In his opening remarks at the OECD Africa Forum in Paris on October 7, Angel Gurría – the organisation’s Secretary-General – cited a number of statistics which attest to “remarkable dynamism” in many African economies over the past decade. As one would expect from a realist, Gurría also flagged widening inequality, the “ticking time bomb” that is youth unemployment on the continent and the fact that – for all the economic growth – some 50% of the population is classified as living in extreme poverty.
The theme of the OECD forum was “Harnessing natural resource wealth for economic transformation”, but diverse related topics were addressed during panel discussions. Here are a few comments I found striking, from panellists to whom it is always worth paying close attention:
On economic models
Donald Kaberuka, President, African Development Bank: “We can learn much from Asia, but no country’s economic model can be transposed to another. There is no escalator or lift to development. Asian countries have made many mistakes. But the role of institutions is critical, the state being one of them. In Africa, dismantling the state [during structural adjustment] was catastrophic. Latin American countries missed the demographic dividend and are paying the price. We must get it right in Africa and must use natural resources to do it. But countries that do not have abundant natural resources are not condemned to failure”.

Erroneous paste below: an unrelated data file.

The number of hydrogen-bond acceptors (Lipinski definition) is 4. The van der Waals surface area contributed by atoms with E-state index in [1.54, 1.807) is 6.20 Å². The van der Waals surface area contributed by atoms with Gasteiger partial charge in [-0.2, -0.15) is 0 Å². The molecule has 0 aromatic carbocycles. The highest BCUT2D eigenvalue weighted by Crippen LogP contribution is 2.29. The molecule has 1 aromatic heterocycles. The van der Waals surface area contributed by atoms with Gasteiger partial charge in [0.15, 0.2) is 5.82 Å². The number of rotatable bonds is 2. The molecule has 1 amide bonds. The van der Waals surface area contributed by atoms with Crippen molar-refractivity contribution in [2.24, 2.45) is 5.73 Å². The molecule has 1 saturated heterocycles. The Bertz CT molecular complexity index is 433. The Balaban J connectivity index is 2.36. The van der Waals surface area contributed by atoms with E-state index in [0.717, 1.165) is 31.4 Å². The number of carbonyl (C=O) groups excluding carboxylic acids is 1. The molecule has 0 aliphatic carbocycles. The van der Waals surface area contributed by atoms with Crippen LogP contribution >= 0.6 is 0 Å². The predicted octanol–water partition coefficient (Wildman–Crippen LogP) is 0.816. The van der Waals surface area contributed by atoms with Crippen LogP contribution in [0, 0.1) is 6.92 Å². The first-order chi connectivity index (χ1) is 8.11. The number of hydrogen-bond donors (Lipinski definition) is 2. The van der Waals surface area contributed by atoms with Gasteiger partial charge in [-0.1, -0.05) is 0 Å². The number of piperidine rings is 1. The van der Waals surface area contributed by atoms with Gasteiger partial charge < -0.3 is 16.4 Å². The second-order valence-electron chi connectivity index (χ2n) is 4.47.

Carlos Lopes, Executive Secretary, United Nations Economic Commission for Africa: “Think of piracy in the Straits of Malacca, Kashmir, Myanmar, elections in Vietnam. Asia is very good at marketing and Africa is not”.
On economic growth and structure
Lamido Sanusi, Governor, Central Bank of Nigeria: “Is Africa’s average GDP growth really fantastic? China grew at 10% plus for 30 years. The question we need to ask is: at what rate does Africa need to grow to alleviate poverty? From its low base, Africa should be growing much faster. The growth in recent years has also been driven largely by external demand, so any shock will create huge fiscal and growth problems”.
Donald Kaberuka: “Social inclusion will be critical for the sustainability of economic growth. In my opinion, the best way of all to do this is to get the children – male and female – of the poor into education.”
Lamido Sanusi: “What is China exporting to Africa that can’t be produced in Africa? Everything was produced in Africa before structural adjustment. The situation can be explained by under-investment in technology, infrastructure and education. We need to compete with China, India, Brazil and others. Localisation of production is required. In Nigeria, we grow tomatoes but we import all tomato paste from China and a Chinese-owned company in Italy. Petroleum products are the largest UK export to Nigeria. It’s good that we’re now talking about industrial policy. It used to be taboo to mention it when discussing development”.
Carlos Lopes: “There are two untruths which you often hear. Firstly, that most of the economic growth in Africa has been generated by natural resources. Secondly, the significance of FDI from certain countries is inflated and the type of investment misrepresented. At 4% of its total FDI China’s investment in Africa is merely risk capital. I wish they would do more. The number one investor in Africa is South Africa and services – not natural resources – account for most FDI on the continent”.